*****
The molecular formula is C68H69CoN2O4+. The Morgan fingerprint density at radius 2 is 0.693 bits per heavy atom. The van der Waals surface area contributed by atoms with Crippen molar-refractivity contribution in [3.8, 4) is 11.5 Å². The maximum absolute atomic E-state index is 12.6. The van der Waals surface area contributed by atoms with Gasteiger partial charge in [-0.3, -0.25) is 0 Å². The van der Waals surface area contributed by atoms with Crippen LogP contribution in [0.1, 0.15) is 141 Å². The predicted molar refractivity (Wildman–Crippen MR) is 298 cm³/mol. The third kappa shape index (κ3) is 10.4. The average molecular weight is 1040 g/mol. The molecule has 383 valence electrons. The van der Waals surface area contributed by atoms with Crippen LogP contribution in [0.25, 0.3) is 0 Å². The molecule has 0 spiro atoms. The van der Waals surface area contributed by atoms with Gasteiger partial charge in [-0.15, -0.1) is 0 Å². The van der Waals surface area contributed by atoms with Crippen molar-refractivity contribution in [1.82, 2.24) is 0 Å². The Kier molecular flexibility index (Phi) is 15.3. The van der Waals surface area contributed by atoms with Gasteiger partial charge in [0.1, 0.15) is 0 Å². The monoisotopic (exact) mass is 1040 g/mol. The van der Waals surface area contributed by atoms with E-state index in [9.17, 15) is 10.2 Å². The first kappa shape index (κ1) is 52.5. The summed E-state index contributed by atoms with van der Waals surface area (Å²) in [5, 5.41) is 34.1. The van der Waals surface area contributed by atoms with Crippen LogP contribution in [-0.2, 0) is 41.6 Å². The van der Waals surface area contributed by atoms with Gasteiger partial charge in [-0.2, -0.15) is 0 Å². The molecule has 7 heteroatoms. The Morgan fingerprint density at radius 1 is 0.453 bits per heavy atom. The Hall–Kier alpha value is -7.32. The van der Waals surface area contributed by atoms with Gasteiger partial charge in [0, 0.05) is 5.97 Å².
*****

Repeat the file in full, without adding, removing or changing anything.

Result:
The molecular formula is C68H69CoN2O4+. The Morgan fingerprint density at radius 2 is 0.693 bits per heavy atom. The van der Waals surface area contributed by atoms with Crippen molar-refractivity contribution in [3.8, 4) is 11.5 Å². The maximum absolute atomic E-state index is 12.6. The van der Waals surface area contributed by atoms with Gasteiger partial charge in [-0.3, -0.25) is 0 Å². The van der Waals surface area contributed by atoms with Crippen LogP contribution in [0.1, 0.15) is 141 Å². The predicted molar refractivity (Wildman–Crippen MR) is 298 cm³/mol. The third kappa shape index (κ3) is 10.4. The average molecular weight is 1040 g/mol. The molecule has 383 valence electrons. The van der Waals surface area contributed by atoms with Crippen LogP contribution in [0.25, 0.3) is 0 Å². The molecule has 0 spiro atoms. The van der Waals surface area contributed by atoms with Gasteiger partial charge in [-0.15, -0.1) is 0 Å². The van der Waals surface area contributed by atoms with Crippen molar-refractivity contribution in [1.82, 2.24) is 0 Å². The Kier molecular flexibility index (Phi) is 15.3. The van der Waals surface area contributed by atoms with Gasteiger partial charge in [0.1, 0.15) is 0 Å². The monoisotopic (exact) mass is 1040 g/mol. The van der Waals surface area contributed by atoms with E-state index in [9.17, 15) is 10.2 Å². The first kappa shape index (κ1) is 52.5. The summed E-state index contributed by atoms with van der Waals surface area (Å²) in [5, 5.41) is 34.1. The van der Waals surface area contributed by atoms with Crippen LogP contribution in [-0.2, 0) is 41.6 Å². The van der Waals surface area contributed by atoms with Gasteiger partial charge in [-0.2, -0.15) is 0 Å². The molecule has 7 heteroatoms. The Morgan fingerprint density at radius 1 is 0.453 bits per heavy atom. The Hall–Kier alpha value is -7.32. The van der Waals surface area contributed by atoms with Gasteiger partial charge in [0, 0.05) is 5.97 Å².